The Quietus - A new rock music and pop culture website

News

INTERVIEW: Islam Chipsy
Yousif Nur , July 14th, 2016 12:19

We catch up with Islam Chipsy ahead of his appearance in London this week

With EEK featuring Islam Chipsy lined up to play this coming weekend at the Walthamstow Garden Party, we managed to get a few words from him on the phone to get his take on playing in the UK and Europe, the current state and future of Electro Shaabi, plus a sneaky peek into what’s in store with album number two

Chipsy in the last week has also uploaded a new track featuring Shaabi producer Amr Haha called 'The Bullet', which features plenty of Islam's signature rapid-fire keyboard bashing merged with traditional Egyptian standards. You can check that out below and find out more information on this weekend's show here.

Are you looking forward to playing in London this weekend? Does playing with other ‘world artists’ at this festival excite you?

Islam Chipsy: Absolutely. Even though it’s not the first time I’ve played in London, I’m very honoured to have this opportunity to play this new sound to a different culture among other artists from around the world as well as representing Egypt. England is a very important country in terms of its musical culture and it’s also important for me to play this kind of festival.

Every time I watch you perform, the live sound always differs. Is that something you work on all the time?

IC: Yes of course. It’s the intensity that drives me and every country I play at has its own mood I’ve noticed. When I arrive at a venue or a party, you scope the mood and the vibe, so you’re able to see how you can improvise. Whatever happens when I’m on stage performing, I try to capture the flow and mood of the crowd, almost as feedback.

How happy are you that Kahraba was a critically acclaimed success in the West?

IC: Generally speaking, I’m very happy with the way the album was well received, especially in Europe. But I wasn’t quite 100% happy with the final mix mastered down, that the label decided to put out, in terms of the overall character of Kahraba itself as it sounded a little over-compressed. Besides that, I’m happy with the album, as well as the promo online via clips uploaded onto YouTube that helped to spread the word.

Are there any particular places you like playing in Europe?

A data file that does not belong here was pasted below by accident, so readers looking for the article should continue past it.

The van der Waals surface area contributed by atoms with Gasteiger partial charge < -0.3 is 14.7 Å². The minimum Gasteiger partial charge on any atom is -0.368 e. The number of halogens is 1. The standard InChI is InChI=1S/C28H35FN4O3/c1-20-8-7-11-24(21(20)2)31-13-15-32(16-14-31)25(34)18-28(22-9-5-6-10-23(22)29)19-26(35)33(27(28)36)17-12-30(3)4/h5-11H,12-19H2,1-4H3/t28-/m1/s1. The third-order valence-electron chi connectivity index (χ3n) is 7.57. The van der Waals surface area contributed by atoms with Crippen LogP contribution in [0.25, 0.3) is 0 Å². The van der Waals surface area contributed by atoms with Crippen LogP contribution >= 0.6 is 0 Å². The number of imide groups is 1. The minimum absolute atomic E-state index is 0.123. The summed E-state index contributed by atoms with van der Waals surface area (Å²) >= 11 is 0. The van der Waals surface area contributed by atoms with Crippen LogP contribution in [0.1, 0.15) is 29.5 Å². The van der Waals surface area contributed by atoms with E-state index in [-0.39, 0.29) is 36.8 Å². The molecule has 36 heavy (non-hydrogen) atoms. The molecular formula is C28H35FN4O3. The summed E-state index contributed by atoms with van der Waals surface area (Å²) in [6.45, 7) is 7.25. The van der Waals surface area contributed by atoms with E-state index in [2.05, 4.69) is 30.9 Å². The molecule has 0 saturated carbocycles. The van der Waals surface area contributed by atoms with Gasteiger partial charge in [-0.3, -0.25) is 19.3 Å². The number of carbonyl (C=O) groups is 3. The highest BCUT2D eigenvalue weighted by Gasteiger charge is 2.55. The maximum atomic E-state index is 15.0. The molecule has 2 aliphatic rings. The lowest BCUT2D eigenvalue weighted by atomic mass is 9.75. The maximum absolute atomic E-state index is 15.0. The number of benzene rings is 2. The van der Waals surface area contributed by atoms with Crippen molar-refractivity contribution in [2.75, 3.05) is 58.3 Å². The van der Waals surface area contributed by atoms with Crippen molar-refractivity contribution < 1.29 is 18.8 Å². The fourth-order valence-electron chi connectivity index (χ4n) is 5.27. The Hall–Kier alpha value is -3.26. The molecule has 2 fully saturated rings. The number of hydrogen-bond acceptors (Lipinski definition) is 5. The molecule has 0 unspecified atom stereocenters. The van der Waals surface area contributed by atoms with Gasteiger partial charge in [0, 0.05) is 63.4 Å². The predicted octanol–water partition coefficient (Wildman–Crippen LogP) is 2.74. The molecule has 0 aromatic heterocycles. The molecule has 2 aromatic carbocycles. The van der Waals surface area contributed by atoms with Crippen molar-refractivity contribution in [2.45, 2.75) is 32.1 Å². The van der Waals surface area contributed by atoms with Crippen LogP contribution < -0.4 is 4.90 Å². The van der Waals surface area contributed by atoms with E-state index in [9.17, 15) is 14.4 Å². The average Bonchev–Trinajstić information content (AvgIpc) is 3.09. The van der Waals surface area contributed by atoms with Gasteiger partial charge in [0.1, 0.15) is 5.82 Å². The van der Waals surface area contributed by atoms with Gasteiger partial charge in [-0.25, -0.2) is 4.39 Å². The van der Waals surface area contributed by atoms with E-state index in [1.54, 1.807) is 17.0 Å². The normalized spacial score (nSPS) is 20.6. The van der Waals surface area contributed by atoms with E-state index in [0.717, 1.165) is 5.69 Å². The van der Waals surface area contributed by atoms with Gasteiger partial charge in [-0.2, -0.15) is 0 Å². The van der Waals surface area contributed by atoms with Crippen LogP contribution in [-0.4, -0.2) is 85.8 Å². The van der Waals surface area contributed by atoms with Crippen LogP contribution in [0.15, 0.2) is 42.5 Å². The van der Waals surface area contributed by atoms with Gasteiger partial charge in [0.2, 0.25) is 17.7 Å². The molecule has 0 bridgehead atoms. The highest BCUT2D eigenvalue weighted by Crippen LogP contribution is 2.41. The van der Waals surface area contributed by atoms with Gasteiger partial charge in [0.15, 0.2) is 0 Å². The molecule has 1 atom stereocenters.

IC: Bristol and Marseille are my favourite places to play. I love playing to different audiences, but when I’m on tour, I make a point to play these two cities in particular. But in general, playing in Europe is always exciting because it’s a different challenge and environment. But Bristol and Marseille are cities with very welcoming vibes of which I’m really attracted to.

What is the musical environment like in Egypt at the moment

IC: The music scenes in Egypt are veering towards Shaabi music I feel, even styles, which may be seen as old or retro are playing shaabi tunes. In contrast, people who are perceived as being Chaabi artists are recording instrumental tracks. But I would say that the establishment is getting around to the idea of it being seen as accessible music; therefore it’s becoming more accepted. That was something that wasn’t the case a couple of years ago.

What direction do you want to go with your music next?

IC: I have some ideas in mind for my next album that we’re working on right now actually. There’ll be lots of variation in the beats and the grooves as well. I also want to get new ideas from lots of different producers that I work with. Yes, we’ll stick with the same band setup but we’ll also integrate new sounds to keep things fresh. We’ll always stay instrumental and Shaabi, but most importantly in a style that’s Chipsy that you’ll hear very soon.

If you love our features, news and reviews, please support what we do with a one-off or regular donation. Year-on-year, our corporate advertising is down by around 90% - a figure that threatens to sink The Quietus. Hit this link to find out more and keep on Black Sky Thinking.